In all of the three notes, but most obvious in Opaque Hollows, there is a kind of planetary and astrological feel to the work, especially with the use of words like orb, hyperspace, multiverse and dimensionality. This seems to be a function of some sort of transcendence- not just out of self, but out of the space that the self occupies. Is there a background story for your use of these spatially-divergent nouns? And if it really serves the purpose of transcendentalism, why is this necessary?
You are absolutely on the nose! I mean I have always been inspired by space, time and universal elements as a whole. I love astrology and planetary bodies. I have a special connection to the moon and in general, I love anything that is sparse and seemingly full of possibilities. Large grasslands, sunflower fields, lush vegetation in the form of green dense pockets of nature, large bodies of water, open skies, sparse mountainous terrains, deserts etc so naturally, I like space and the galaxy. Even in music, I tend to like deep house, electronic and folk leaning music a lot because they hold a lot of space. The soundscapes are very very sparse. Like driving through extensive terrains of open vegetation. Just the best feeling in the world.
And you are absolutely on the money. I think I have come to realize that my love for things that are sparse and openly layered in nature comes from the ease of transcendence which they hold. With grand open spaces, there is enough room for more possibilities and variations to be actualized. I think it is necessary to emphasize this transcendence using such spatially divergent nouns to further introduce the reader to this new world and indulge them to fully internalize that feeling of calm that comes from the sparseness and openness.
We are well aware that more notes for this project will be published soon, here at Blackboy Review. How many more are we expecting? And what can you tell us about the remainder of the project?
So there are 8 chapters/notes in total. 5 more are to be published.
The remainder runs on similar ideas especially as it relates to paradoxes, duality and continuity. But it gets much much deeper and sometimes, much more vulnerable and personal. One of the chapters capture intense romantic feelings, passion and sexual desire. Another focuses on the longstanding battle between structure and flow and yet another touches on the rewards of restraint and stoicism. It really goes deep. I think the next three chapters after Opaque Hollows are probably the most vulnerable and self-explorative. You might want to call it the section where the plot thickens.
The last two chapters are very high energy and sometimes near abstract poetic pieces. My favorite of all 8 chapters is actually Chapter 8: the very last chapter. Something about it feels like a cathartic end to what was a new world of possibilities. It also gave me the most of a rush during the writing process. I am very satisfied with that particular chapter.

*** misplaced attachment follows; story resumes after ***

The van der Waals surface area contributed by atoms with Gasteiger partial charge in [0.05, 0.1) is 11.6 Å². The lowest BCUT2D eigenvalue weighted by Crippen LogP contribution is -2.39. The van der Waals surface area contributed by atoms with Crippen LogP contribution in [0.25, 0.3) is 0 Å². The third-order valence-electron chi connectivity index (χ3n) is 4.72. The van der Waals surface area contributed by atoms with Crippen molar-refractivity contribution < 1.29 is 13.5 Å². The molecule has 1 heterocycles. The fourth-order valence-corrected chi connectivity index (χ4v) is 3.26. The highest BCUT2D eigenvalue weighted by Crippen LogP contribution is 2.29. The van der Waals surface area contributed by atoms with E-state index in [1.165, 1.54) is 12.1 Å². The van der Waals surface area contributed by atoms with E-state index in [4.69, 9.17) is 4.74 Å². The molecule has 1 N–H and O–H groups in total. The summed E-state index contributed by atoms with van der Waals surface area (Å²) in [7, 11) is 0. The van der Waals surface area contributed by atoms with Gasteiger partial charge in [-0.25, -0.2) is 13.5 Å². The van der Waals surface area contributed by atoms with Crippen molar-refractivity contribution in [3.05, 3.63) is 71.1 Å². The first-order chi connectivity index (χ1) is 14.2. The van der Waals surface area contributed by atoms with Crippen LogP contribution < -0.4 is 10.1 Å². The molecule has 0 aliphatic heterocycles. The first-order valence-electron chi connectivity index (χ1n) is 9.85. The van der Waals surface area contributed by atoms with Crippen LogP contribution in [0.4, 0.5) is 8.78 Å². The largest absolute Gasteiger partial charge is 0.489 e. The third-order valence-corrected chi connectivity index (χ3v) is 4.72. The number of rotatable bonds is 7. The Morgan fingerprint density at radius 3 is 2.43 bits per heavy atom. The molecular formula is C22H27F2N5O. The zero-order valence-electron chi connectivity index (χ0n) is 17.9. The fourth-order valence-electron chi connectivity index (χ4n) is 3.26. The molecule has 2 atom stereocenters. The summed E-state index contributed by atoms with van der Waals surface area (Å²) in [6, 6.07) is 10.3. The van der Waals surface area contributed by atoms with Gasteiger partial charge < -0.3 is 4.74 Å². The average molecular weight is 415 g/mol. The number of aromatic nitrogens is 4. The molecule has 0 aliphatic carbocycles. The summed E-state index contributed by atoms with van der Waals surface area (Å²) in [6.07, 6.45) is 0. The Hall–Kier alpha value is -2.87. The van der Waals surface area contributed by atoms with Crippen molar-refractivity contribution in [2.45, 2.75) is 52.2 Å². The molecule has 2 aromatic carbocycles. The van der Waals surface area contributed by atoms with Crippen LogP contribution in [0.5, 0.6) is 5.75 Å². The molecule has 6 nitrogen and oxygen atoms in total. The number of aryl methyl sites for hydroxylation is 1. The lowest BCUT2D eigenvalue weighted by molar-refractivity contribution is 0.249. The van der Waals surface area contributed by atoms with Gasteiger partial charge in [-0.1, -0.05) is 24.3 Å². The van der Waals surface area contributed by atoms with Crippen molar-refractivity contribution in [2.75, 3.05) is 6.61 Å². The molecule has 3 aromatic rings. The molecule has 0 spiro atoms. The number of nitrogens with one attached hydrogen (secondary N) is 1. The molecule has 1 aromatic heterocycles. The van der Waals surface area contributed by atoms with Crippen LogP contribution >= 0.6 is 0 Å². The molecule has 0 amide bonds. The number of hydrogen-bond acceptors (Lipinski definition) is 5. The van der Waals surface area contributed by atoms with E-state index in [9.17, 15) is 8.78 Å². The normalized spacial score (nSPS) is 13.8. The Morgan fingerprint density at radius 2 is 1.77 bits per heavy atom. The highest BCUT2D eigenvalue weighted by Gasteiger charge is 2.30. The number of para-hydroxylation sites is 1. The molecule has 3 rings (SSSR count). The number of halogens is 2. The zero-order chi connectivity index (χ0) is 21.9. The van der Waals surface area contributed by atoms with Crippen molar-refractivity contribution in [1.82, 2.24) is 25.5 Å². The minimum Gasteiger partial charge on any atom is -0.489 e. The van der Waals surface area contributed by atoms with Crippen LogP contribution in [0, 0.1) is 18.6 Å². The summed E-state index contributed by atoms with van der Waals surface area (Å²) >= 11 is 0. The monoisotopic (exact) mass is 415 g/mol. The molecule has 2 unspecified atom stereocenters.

Who/ what are your influences, and what is your creative process like?
So as I mentioned I have always been inspired by religious doctrines. I love the Bible and how the verses are written and structured. Most of all because everything seems very intentional and authoritative but also unapologetically poetic. Nothing is added for flare but the layers run deep. It is the greatest book ever written.
The catholic church also plays a huge influence. I was really a very devoted Catechism scholar. The prayers, especially those focusing on Mary, the Mother of God were so poetically authoritative, almost to the point of tears. The Litany. The Rosary. The Novena. There was this effortless illumination that surrounded the aura of the Virgin Mary and the accompanying prayers. I am also heavily inspired by institutional fixtures – family, kings, war, incantations, marriage, coronations, burials, baptisms etc. Anything that is ceremonial and symbolic beyond the frame of natural principle. As I grew older, I began to see the authoritative artistry that flowed from the catholic church sprinkled through other practices I became interested in like Buddhism, witchcraft and astrology.
But at the other end of it, is space, galaxy, time. Sparseness. And also music. A lot of music influences my emotions. In fact for majority of the writing process, I would listen to this playlist (Here is the link: https://music.apple.com/us/playlist/no-end-in-sight/pl.u-yZyPa71CXP5Xjq )
It held such beautiful space for me. My creative process is very free flowing. I don’t like to create or write out of a feeling of obligation. That works for some people and could work under the right circumstance but I prefer to have things happen organically. Naturally. Out of a true necessity to express.
I actually do not like being in the presence of other people when I am writing. And I also don’t even like other people knowing that I am writing or creating something until it is fully done and ready to go. I was quarantined with a very close friend at the time I wrote this. But I could only focus enough to write from the deepest points of my being verylate at night around 3 or 4 am with all the lights in the living room shut off. Complete and utter darkness with the playlist playing lightly in the background.
Thank you very much for your time, Ikenna Ugwu. It is very well appreciated.